• Type '{}' is not assignable to type 'Readonly<CustomInputProps>'— Here TypeScript calls out what part of the IntrinsicAttributes & … & … it’s having trouble with. {} is perfectly assignable to IntrinsicAttributes, IntrinsicClassAttributes, and Readonly<{ children?: ReactNode; }> because all of their fields are optional. What it’s not assignable to is our CustomInputProps.
  • Property 'fieldName' is missing in type '{}'.— This is the most useful part of the error message. The type '{}' is calling back to that second createElement argument, the type of the props from the JSX.

The fix: Once again, type errors are flagging inconsistencies in the code. As written, CustomInput wants a fieldName prop, but you’re not giving it one. So, either give it one, or make it not want one in the first place. Let’s look at how we would do each.

To pass fieldName, we do this:

<CustomInput fieldName="myField" />

After the JSX translation, that turns into:

React.createElement(CustomInput, { fieldName: "myField" });

The type of that second, props argument is { fieldName: string } which is assignable to CustomInputProps.

Here’s the other case, making fieldName optional. For this, we need to change the interface where CustomInputProps was declared.

interface CustomInputProps {
fieldName?: string;
}

See how there’s a ? there now? That tells TypeScript that this property is optional. Now both { fieldName: string } and {} are assignable to CustomInputProps.

This does mean that this.props.fieldName now has the type 'string | undefined', so TypeScript will make you take that into account in the rest of your code. No calling this.props.fieldName.length without checking that it’s defined first!

Passing unknown props

Finally, let’s look at the error messages you get when you give a prop to a custom component that isn’t in its props type. TypeScript has two different error messages, depending on what other props you pass.

<CustomInput fieldName="myField" placeholder="Type here" />
Property ‘placeholder’ does not exist on type ‘IntrinsicAttributes & IntrinsicClassAttributes<CustomInput> & Readonly<{ children?: ReactNode; }>…’.

This error message is the same one we got with nmae in the early example, just with CustomInput’s longer props type at the end. It is very unfortunate that this is cut off before it says CustomInputProps, because that’s a piece of information that would really help track down what’s going on. Just remember that when you see this, it’s most likely that the prop you’re passing it isn’t defined in the component’s own props interface.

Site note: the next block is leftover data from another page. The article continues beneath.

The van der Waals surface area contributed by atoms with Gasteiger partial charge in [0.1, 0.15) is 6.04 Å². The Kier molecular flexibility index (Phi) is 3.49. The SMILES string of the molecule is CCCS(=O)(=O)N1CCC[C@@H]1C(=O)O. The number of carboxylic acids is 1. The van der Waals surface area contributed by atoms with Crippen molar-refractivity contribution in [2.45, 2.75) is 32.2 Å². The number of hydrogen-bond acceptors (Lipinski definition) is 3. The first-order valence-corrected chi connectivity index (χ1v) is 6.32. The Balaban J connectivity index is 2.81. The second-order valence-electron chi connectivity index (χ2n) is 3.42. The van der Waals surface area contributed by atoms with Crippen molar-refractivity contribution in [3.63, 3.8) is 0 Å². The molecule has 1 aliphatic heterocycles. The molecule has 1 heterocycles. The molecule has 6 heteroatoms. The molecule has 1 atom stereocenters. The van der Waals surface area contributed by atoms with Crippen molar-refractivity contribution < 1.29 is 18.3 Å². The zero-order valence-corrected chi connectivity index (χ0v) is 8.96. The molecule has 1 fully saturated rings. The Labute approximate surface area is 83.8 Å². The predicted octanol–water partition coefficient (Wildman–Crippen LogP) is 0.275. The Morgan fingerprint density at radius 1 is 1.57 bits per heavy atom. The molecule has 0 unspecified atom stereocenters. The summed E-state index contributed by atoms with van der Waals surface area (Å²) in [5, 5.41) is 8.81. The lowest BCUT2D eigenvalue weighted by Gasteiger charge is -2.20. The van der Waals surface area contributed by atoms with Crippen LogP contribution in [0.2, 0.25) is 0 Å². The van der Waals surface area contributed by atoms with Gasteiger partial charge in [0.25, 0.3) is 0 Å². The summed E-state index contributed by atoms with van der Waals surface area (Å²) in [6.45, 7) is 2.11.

Curiously, if we leave off fieldName, the error message is different:

export interface CustomInputProps {
fieldName?: string;
}
<CustomInput placeholder="Type here" />;
Type ‘{ placeholder: string; }’ has no properties in common with type ‘IntrinsicAttributes & IntrinsicClassAttributes<CustomInput> & Readonly<{ children?: ReactNode; }>…’.

We can see the { placeholder: string; } type from the createElement statement that’s behind the scenes, and the IntrinsicAttributes & … type for CustomInput’s props. It’s just for a reason I don’t know TypeScript says “has no properties in common” rather than “does not exist.”

The fix: Resolve the inconsistency! Either add placeholder to CustomInputProps or remove it from <CustomInput … />.

Whew!

There we go. Explanations for the most common TypeScript errors you run into in your React JSX, and how you might solve them. Hopefully that will reduce any future rage when programming.

I will admit that finding new ways for type checking to catch errors is one of my favorite programming exercises. In the new Boards and Commissions codebase, we’re using ts2gql to turn TypeScript interfaces into a GraphQL schema, which means we can use those TypeScript interfaces to very precisely typecheck our resolvers. Just as with the Registry webapp, we’re using apollo-codegen to generate argument and output types for GraphQL queries, and we’ve also added sql-ts to make TypeScript types from SQL Server tables.

It’s a good reminder to me, and anyone else who’s putting tooling together, that a guard rail is only as good as whether or not you can tell what it’s guarding against.

Acknowledgements

Guillaume Marceau, way back in his grad school days, helped me understand how type errors arise from two conflicting parts of a program. James Duffy proofread this article.

And of course to John, for powering through all of this like a champ.

Innovation and Technology

The City of Boston’s Innovation and Technology Department…

Thanks to City of Boston

Fiona Hopkins

Written by

Software engineer. I’m into board games, web development, and social justice. https://fionawh.im/ (she/her)

Innovation and Technology

The City of Boston’s Innovation and Technology Department engages, empowers, and improves life for residents in the City through technology.